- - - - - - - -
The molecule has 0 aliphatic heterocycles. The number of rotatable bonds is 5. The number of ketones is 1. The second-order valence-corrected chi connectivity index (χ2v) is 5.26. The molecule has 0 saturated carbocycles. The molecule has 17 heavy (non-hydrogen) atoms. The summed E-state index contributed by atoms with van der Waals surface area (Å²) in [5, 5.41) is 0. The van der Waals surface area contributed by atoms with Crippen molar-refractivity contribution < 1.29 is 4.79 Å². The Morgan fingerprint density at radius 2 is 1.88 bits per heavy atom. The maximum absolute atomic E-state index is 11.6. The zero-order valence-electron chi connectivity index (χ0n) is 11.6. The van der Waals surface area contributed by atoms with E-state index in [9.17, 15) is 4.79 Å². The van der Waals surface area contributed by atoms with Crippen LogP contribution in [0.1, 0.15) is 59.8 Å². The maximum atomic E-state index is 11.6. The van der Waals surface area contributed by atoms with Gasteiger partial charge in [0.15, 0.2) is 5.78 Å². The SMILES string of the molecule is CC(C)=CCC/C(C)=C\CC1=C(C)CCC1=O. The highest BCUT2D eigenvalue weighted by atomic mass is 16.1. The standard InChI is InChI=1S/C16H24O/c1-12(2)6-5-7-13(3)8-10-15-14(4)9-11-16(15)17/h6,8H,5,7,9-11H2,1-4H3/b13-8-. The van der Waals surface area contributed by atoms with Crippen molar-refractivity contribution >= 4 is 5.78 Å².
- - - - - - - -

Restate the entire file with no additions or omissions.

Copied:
The molecule has 0 aliphatic heterocycles. The number of rotatable bonds is 5. The number of ketones is 1. The second-order valence-corrected chi connectivity index (χ2v) is 5.26. The molecule has 0 saturated carbocycles. The molecule has 17 heavy (non-hydrogen) atoms. The summed E-state index contributed by atoms with van der Waals surface area (Å²) in [5, 5.41) is 0. The van der Waals surface area contributed by atoms with Crippen molar-refractivity contribution < 1.29 is 4.79 Å². The Morgan fingerprint density at radius 2 is 1.88 bits per heavy atom. The maximum absolute atomic E-state index is 11.6. The zero-order valence-electron chi connectivity index (χ0n) is 11.6. The van der Waals surface area contributed by atoms with E-state index in [9.17, 15) is 4.79 Å². The van der Waals surface area contributed by atoms with Crippen LogP contribution in [0.1, 0.15) is 59.8 Å². The maximum atomic E-state index is 11.6. The van der Waals surface area contributed by atoms with Gasteiger partial charge in [0.15, 0.2) is 5.78 Å². The SMILES string of the molecule is CC(C)=CCC/C(C)=C\CC1=C(C)CCC1=O. The highest BCUT2D eigenvalue weighted by atomic mass is 16.1. The standard InChI is InChI=1S/C16H24O/c1-12(2)6-5-7-13(3)8-10-15-14(4)9-11-16(15)17/h6,8H,5,7,9-11H2,1-4H3/b13-8-. The van der Waals surface area contributed by atoms with Crippen molar-refractivity contribution >= 4 is 5.78 Å².